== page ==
Wednesday, August 29, 2012

A Healthy Body and Mind: Teaching Young Children About Food and Nutrition

It's important to eat well and live a healthy lifestyle. Children not only need the proper nutrients for their bodies, but for their minds, too.

I think it's a great idea to educate children at a young age about food, food sources, and nutrition. One easy way to get started on this topic is to........READ A BOOK!



Here are a few suggestions:

The Vegetables We Eat by Gail Gibbons is a great introduction to veggies! It is packed full of information and contains colorful illustrations.



The Berenstain Bears and Too Much Junk Food by Stan and Jan Berenstain is a fantastic book to teach children about "good" versus "bad" food and the effects they can have on the body.


The Very Hungry Caterpillar by Eric Carle is a beloved classic book, but can be used as a baby and toddler-friendly method of introducing different types of food. Not only is it highly educational (teaches days of the week and counting), but you could talk with your child about what foods are healthy and which are "sometimes" foods.


Green Eggs and Ham by Dr Seuss teaches children the importance of trying new and unfamiliar foods. Perfect for those picky toddlers!


10 Hungry Rabbits by Anita Lobel is another great book for the wee ones. At heart it's a color and counting book, but also a cool segue into a lesson on vegetables. Captivating enough for babies or toddlers.



Other books to check out:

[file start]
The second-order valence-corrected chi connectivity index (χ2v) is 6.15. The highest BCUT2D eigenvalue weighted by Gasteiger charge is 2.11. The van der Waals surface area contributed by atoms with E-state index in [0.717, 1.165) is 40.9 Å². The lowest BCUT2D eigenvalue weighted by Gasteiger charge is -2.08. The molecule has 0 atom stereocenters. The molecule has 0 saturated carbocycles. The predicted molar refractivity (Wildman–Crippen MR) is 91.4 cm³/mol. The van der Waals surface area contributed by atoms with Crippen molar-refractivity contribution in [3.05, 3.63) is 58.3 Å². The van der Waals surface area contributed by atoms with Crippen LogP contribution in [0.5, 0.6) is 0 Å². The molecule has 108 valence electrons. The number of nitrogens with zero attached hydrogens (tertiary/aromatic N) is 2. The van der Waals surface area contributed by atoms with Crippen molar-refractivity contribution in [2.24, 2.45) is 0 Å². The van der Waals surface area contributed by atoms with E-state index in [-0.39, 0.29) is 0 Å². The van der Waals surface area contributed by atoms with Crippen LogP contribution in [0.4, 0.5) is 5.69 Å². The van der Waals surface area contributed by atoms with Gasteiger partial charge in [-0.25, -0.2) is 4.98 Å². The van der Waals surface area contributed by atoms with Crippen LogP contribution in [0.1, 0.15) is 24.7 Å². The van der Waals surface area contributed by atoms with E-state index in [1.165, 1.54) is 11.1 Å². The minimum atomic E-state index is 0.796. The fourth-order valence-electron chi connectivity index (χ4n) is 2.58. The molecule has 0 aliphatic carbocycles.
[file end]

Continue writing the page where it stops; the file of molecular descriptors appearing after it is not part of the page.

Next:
At the Supermarket by Anne Rockwell

Growing Colors by Bruce McMillian

Gregory, The Terrible Eater by Mitchell Sharmat

Eating the Alphabet by Lois Ehlert (check out this post on P is for...Peas! that uses inspiration from this book)

Also visit Delightful Children's Books post titled 10 Children's Books About Food.


Use these books in conjunction with food & nutrition activities such as these:

1) Make a shopping list together.
2) Look through grocery store flyers and identify foods. Try to classify them into food groups.
3) Make a collage of foods from magazines.
4) Make a list of your favorite foods.
5) Plant a garden or visit one. For some added literacy fun, play a  game like "watering an alphabet garden".    
6) Play supermarket at home and raid your cupboards.
7) Experiment with food - play a tasting game, observe changes in food.
8) Create a book inspired meal. For some great ideas visit, The Educators' Spin on it series called Little Hands that Cook with Books .
9) Have a "soup day".
10) Build a tower out of foods like block cheese, or pretzel sticks.

To help end childhood hunger, please visit Share Our Strength.



3 comments:

  1. This is so important, and I think books work so well. You have some of our faves on the list, and some we'll have to try out. I would love to reference this post this month as part of my Go Orange for No Kid Hungry Campaign on my blog. This is something we did with Lois Ehlert's book - Eating the Alphabet from A-Z http://jennifischer.blogspot.com/2012/05/p-is-for-peas.html

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    Replies
    1. Thanks for stopping by! It's a great campaign - thanks in advance if you do link up to it. I'll add your link to this post.

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  2. Reading a book is wonderful way to learn about food and nutrition, and extending the book through activities makes the connections even better.

    Thanks for sharing at the Sunday Showcase. :)

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